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October 12

Tuesday, October 12th, 2021

Bone-tired. Weary beyond belief. Asleep on his feet. Those are just some of the phrases we will use to describe how we feel. I’ve been there. So tired I can barely think. So weary it was an effort to pick my feet up and put one foot down in front of another.

I’ve been there spiritually as well. The battles have been intense. The days long; the nights short. The arm wielding the sword hanging by my side. The helmet askew; the head bowed in weariness, and yes, even defeat. The armor stripped off because I am just too wiped out to wear it. The shoes too heavy for my feet.

But from out of nowhere comes a second wind. As Petra sang it so many years ago: “I got my second wind/The Spirit is moving again.” Isaiah 40:28-31 has just happened!

Do you not know? Have you not heard? The Everlasting God, the Lord, the Creator of the ends of the earth Does not become weary or tired. His understanding is unsearchable. He gives strength to the weary, And to the one who lacks might He increases power. Though youths grow weary and tired, and vigorous young men stumble badly, Yet those who wait for the Lord will gain new strength; They will mount up with wings like eagles, They will run and not get tired, They will walk and not become weary.”  (NASB2020)

The end of myself became the beginning of Him. The end of my strength became the beginning of His.

Physical. Mental. Spiritual. Weariness touches us all.  But so does the energy of the Spirit. I find myself rejuvenated.

Physically- the weariness gives way to intentional movement.

Mentally- a clarity comes that assesses situations and knows how to act.

Spiritually- The “light goes on” and a fresh wind blows through.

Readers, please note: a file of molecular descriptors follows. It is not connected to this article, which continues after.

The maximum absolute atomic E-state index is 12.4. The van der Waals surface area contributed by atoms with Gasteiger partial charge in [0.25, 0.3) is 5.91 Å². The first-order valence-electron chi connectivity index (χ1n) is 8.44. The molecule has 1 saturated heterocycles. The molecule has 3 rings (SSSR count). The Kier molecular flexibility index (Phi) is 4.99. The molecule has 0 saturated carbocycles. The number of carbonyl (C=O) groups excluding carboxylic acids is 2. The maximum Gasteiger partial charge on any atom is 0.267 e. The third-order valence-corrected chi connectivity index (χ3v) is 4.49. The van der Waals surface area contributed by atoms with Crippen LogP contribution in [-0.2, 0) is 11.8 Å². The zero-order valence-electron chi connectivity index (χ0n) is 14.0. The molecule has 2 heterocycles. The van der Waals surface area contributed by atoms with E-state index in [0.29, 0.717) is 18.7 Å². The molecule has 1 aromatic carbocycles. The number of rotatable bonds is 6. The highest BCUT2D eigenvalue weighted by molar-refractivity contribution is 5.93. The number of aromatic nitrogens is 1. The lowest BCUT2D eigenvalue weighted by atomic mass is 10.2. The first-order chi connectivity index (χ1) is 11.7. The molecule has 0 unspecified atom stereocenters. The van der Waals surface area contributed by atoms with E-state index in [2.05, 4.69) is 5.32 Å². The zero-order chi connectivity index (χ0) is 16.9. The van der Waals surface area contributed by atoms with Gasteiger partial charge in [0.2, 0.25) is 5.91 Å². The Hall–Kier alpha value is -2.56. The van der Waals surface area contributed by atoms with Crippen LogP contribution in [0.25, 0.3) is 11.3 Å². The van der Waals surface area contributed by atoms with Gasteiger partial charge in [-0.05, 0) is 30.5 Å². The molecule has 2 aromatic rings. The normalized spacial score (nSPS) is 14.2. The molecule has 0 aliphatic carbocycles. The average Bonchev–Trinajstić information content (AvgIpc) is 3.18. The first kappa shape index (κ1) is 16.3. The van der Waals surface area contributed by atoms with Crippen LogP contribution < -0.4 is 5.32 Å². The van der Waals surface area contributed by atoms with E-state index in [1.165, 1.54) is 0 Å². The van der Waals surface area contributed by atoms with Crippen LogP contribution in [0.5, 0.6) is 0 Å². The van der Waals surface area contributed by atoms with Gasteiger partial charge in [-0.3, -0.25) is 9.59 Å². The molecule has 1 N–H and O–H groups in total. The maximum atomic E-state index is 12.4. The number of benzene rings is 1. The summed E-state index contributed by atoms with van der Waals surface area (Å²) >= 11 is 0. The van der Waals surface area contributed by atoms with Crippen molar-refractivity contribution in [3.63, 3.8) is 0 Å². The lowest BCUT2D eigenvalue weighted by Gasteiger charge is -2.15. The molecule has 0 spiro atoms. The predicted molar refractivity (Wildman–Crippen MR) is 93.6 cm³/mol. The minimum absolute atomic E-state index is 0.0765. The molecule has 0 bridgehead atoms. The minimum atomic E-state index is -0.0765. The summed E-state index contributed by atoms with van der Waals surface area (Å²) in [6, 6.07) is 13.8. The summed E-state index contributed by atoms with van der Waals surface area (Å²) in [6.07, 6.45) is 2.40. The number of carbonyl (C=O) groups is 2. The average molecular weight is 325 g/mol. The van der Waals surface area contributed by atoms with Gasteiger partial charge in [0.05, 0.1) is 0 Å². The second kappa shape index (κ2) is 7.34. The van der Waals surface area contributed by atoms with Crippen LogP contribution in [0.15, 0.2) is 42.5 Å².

God’s Word is once again true: “Those who wait on the Lord will renew their strength.”

“Father, thank you for that fresh breath, that promised life which comes from You keeping Your Word.”

October 11

Monday, October 11th, 2021

Our small group has been discussing the topic of suffering. Last night we talked about suffering being fair or not.

We all came to the conclusion that suffering being “fair” should not be in our vocabulary.  It most certainly is not a biblical word. I think (personally) what happens to many of us is we begin to compare our situation with someone else’s and the word “fair” comes out. How many times have I heard, “I don’t understand. I give my life to Jesus, serve Him, and this is what I get”? How many times? Innumerable. We need to ditch the “It’s not fair talk” and get back to “God-talk.” We need to start saying, “What does God want me to learn or to become out of this?”

Here are some one sentence thoughts I gleaned and wrote down from last night’s study:

  • Right in the middle of his suffering, Paul broke out in the doxology. See Romans 11:33-36.
  • In our future and about our future, God owes us no explanation.
  • Society has become a victim-driven society.
  • When you throw a pity party no one wants to come. (I love this one)
  • When we open the door to victimhood, we allow ourselves to be slaves.

And to close this devotion, here is a thought from something I read from John Piper just this morning:

Do not think that because you experience adversity in your little world of experience, the hand of the Lord is shortened. It is not our prosperity or our fame but our holiness that He seeks with all His heart.”  –“Good News of Great Joy”- p. 34

“Father, may I see suffering, not as something unfair or to avoid, but as a tool to help me grow into being more like Jesus.”

October 6

Wednesday, October 6th, 2021

There is one thing I am very passionate about. I preach it. I speak it. I counsel it. I’ve definitely said it more than once. I think Bob Goff’s quote by Nelson Mandela says it well:

As I walked out the door toward the gate that would lead to my freedom, I knew if I didn’t leave my bitterness and hatred behind, I’d still be in prison. (#279-p.329)

I have stated it another way countless times (just ask the folks of the church I pastor): “If you fail to forgive, you have become their slave. They own you.”

Sweet Comfort Band, an early iconic group of Contemporary Christian Music, recorded a song called Habit of Hate. I’ve recently begun listening to them again and had forgotten about that song. Here is a taste of the powerful lyrics: “Now you’re clenching your fist/And that crazed, evil passion begins/Now you’re waiting for you victim/Careful planning, getting even/And you strangle your love/When you strengthen your habit of hate.” (Album: Perfect Timing-1984)

They are right on the money. I have seen so many lives devastated-their own and those close to them-by someone’s hatred and refusal to forgive.  It is like they become another person.